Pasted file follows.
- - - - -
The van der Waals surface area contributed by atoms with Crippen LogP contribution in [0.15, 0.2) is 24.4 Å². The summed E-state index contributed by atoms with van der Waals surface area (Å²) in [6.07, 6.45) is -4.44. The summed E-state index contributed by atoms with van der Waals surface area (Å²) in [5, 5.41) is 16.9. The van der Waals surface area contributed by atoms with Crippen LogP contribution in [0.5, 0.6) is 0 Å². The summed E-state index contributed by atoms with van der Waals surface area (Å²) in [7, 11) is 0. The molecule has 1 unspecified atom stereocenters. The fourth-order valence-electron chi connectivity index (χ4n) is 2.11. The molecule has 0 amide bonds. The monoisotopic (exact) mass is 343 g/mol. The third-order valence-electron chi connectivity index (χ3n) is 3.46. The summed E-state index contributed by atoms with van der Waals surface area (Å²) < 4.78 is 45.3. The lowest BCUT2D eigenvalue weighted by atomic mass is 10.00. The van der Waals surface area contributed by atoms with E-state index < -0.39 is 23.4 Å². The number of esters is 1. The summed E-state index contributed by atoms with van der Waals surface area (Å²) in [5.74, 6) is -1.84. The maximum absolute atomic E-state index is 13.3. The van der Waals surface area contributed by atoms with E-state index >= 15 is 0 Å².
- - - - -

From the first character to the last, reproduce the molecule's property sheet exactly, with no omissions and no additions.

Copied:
The van der Waals surface area contributed by atoms with Crippen LogP contribution in [0.15, 0.2) is 24.4 Å². The summed E-state index contributed by atoms with van der Waals surface area (Å²) in [6.07, 6.45) is -4.44. The summed E-state index contributed by atoms with van der Waals surface area (Å²) in [5, 5.41) is 16.9. The van der Waals surface area contributed by atoms with Crippen LogP contribution in [0.5, 0.6) is 0 Å². The summed E-state index contributed by atoms with van der Waals surface area (Å²) in [7, 11) is 0. The molecule has 1 unspecified atom stereocenters. The fourth-order valence-electron chi connectivity index (χ4n) is 2.11. The molecule has 0 amide bonds. The monoisotopic (exact) mass is 343 g/mol. The third-order valence-electron chi connectivity index (χ3n) is 3.46. The summed E-state index contributed by atoms with van der Waals surface area (Å²) < 4.78 is 45.3. The lowest BCUT2D eigenvalue weighted by atomic mass is 10.00. The van der Waals surface area contributed by atoms with E-state index < -0.39 is 23.4 Å². The number of esters is 1. The summed E-state index contributed by atoms with van der Waals surface area (Å²) in [5.74, 6) is -1.84. The maximum absolute atomic E-state index is 13.3. The van der Waals surface area contributed by atoms with E-state index >= 15 is 0 Å².